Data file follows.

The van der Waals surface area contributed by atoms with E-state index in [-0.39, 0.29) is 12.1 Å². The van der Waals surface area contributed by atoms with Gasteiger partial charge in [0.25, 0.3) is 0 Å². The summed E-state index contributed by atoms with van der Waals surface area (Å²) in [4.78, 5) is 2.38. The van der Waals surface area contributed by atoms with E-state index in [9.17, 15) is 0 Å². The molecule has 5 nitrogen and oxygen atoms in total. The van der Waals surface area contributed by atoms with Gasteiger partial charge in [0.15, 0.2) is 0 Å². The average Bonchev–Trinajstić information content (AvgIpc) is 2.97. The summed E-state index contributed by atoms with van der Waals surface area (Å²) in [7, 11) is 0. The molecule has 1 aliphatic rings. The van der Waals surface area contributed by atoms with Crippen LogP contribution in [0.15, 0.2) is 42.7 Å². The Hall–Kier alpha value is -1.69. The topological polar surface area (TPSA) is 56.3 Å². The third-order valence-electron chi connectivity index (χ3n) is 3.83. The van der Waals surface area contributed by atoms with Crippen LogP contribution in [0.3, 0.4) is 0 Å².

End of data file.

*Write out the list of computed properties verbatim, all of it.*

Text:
The van der Waals surface area contributed by atoms with E-state index in [-0.39, 0.29) is 12.1 Å². The van der Waals surface area contributed by atoms with Gasteiger partial charge in [0.25, 0.3) is 0 Å². The summed E-state index contributed by atoms with van der Waals surface area (Å²) in [4.78, 5) is 2.38. The van der Waals surface area contributed by atoms with E-state index in [9.17, 15) is 0 Å². The molecule has 5 nitrogen and oxygen atoms in total. The van der Waals surface area contributed by atoms with Gasteiger partial charge in [0.15, 0.2) is 0 Å². The average Bonchev–Trinajstić information content (AvgIpc) is 2.97. The summed E-state index contributed by atoms with van der Waals surface area (Å²) in [7, 11) is 0. The molecule has 1 aliphatic rings. The van der Waals surface area contributed by atoms with Crippen LogP contribution in [0.15, 0.2) is 42.7 Å². The Hall–Kier alpha value is -1.69. The topological polar surface area (TPSA) is 56.3 Å². The third-order valence-electron chi connectivity index (χ3n) is 3.83. The van der Waals surface area contributed by atoms with Crippen LogP contribution in [0.3, 0.4) is 0 Å².